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METABOLIC RESPONSES DURING ROCK CLIMBING IN EXPERT SPORT ROCK CLIMBERS945

Wilkins, B. W.*; Watts, P. FACSM; Wilcox, A.

Medicine & Science in Sports & Exercise: May 1996 - Volume 28 - Issue 5 - p 159
Annual Meeting Abstracts
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Northern Michigan University, Marquette Ml. and Oregon State Univ., Corvallis, OR.

This study supported in part by an NMU Excellence in Education Award.

    A few recent studies have described metabolic and physiologic responses during the popular sport of rock climbing, however the volume of available information remains low. Many sport rock climbers have started specific training regimens, without an adequate explanation of the metabolic and physiologic responses to the sport. The purpose of the present study was to describe the metabolic and physiologic responses to sport rock climbing. Seven expert climbers volunteered for the study. Mean±SD age, experience. VO2max, and%fat were 28.1±4.7 yrs, 11.9±4.6 yrs. 55.2±3.6 ml/kg/min, 8.5±1.6% respectively. Subjects were asked to perform a difficult 27 move boulder problem (Cl), rated 5.12a on the YDS scale, where the use of specific holds was required (time = 135.1±14.8 sec). The second situation (C2) involved an easier ten minute bouldering session, where all available holds were allowed. Expired air was analyzed continuously during Cl and C2 via a portable metabolic system (AeroSport). Blood samples were collected via fingerprick before and immediately after each climb, and at 2-, 5-, and 10-min of recovery, and analyzed (YSI 1500) for blood lactate (BLA). Heart rate (HR) was measured by telemetry (Polar) throughout each climb. Results are presented in the followingtable:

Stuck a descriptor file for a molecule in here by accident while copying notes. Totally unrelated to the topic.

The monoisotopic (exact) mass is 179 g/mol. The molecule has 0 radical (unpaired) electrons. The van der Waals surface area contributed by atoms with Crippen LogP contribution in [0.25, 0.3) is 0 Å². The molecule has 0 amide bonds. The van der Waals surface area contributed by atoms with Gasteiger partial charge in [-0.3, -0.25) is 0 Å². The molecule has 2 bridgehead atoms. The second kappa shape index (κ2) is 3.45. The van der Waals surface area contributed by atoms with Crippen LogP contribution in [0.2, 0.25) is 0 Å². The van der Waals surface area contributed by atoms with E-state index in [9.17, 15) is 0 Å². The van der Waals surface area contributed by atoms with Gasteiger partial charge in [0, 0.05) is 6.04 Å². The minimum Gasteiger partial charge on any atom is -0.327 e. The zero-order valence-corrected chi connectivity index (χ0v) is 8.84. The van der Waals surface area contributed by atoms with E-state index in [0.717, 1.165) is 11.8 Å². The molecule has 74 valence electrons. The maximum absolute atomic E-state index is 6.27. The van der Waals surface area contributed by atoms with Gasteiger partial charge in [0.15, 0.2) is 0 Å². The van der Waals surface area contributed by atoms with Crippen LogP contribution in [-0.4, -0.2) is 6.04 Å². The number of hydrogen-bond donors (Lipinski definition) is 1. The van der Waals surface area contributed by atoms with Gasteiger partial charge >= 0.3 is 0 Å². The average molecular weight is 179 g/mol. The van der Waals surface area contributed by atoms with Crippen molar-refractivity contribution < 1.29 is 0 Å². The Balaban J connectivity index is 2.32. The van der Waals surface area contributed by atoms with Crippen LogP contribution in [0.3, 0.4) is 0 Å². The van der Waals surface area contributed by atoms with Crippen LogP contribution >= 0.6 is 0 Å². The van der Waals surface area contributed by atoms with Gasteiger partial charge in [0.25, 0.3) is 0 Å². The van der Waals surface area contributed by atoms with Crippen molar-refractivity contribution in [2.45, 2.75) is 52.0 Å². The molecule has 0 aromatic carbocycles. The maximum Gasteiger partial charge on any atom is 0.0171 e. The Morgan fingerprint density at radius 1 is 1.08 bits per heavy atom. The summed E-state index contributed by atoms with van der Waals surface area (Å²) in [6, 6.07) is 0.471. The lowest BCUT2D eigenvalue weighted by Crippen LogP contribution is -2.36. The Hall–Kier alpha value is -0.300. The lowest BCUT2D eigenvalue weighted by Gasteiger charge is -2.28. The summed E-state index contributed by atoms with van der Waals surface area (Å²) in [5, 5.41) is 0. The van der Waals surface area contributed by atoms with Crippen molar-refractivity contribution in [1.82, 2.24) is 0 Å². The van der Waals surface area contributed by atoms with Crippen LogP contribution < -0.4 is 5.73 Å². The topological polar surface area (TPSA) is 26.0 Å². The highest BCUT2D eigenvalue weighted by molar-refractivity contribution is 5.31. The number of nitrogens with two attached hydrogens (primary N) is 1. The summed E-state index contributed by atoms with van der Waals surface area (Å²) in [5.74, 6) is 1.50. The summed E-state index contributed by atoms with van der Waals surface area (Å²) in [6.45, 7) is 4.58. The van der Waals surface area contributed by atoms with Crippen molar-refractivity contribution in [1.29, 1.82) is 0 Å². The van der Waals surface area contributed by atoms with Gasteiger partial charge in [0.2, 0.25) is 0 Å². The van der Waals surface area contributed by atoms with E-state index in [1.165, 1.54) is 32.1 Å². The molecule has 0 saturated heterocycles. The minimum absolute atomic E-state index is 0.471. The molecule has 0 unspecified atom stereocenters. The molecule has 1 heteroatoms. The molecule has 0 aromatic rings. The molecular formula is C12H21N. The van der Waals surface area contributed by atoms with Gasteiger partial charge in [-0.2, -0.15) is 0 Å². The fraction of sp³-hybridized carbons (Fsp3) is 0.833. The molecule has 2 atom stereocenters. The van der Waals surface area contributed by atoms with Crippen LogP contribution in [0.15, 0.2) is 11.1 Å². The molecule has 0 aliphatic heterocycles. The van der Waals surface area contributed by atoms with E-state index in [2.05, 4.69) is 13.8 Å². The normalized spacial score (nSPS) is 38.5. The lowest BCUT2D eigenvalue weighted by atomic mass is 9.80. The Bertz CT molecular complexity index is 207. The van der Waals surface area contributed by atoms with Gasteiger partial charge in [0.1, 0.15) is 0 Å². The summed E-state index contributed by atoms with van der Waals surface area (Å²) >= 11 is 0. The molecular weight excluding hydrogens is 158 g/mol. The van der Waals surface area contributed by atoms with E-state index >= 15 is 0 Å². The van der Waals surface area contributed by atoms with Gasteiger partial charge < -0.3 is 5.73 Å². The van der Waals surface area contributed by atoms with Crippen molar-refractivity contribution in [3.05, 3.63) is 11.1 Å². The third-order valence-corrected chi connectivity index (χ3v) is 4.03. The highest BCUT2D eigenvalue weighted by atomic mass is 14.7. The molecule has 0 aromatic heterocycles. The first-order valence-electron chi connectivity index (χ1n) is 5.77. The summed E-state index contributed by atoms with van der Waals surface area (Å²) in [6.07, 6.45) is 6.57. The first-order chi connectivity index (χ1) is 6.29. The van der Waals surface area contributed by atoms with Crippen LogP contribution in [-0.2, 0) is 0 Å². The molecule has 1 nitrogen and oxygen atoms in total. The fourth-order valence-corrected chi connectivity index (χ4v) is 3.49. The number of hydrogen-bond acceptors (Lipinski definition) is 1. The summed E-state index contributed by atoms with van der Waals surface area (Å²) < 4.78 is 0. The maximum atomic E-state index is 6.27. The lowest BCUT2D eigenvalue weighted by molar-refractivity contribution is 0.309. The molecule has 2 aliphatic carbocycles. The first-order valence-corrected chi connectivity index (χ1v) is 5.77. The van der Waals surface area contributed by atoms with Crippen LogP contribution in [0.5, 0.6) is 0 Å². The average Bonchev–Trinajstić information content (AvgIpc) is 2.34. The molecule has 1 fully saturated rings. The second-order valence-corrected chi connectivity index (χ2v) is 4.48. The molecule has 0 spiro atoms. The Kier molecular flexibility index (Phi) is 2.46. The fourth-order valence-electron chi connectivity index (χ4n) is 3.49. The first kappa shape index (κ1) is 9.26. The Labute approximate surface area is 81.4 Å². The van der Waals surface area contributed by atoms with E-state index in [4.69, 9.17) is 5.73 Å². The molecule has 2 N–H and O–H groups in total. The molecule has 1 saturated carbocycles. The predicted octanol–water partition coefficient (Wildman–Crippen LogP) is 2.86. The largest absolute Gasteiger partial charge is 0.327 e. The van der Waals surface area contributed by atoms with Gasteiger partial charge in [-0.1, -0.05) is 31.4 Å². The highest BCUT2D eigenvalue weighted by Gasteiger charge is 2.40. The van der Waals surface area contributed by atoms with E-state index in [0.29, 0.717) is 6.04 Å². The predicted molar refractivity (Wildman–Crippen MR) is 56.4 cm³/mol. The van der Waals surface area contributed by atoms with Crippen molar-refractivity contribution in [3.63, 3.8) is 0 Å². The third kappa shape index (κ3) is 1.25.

Although average and peak VO2 means represented 33-38% and 43-50% of VO2max for these subjects, lactate production was significant(P<0.05). This lactate is likely a result of the small muscle group activity of the upper body during climbing.

    Section Description

    G-16 POSTER PHYSIO FUNCT: TRAINED ATHLETES

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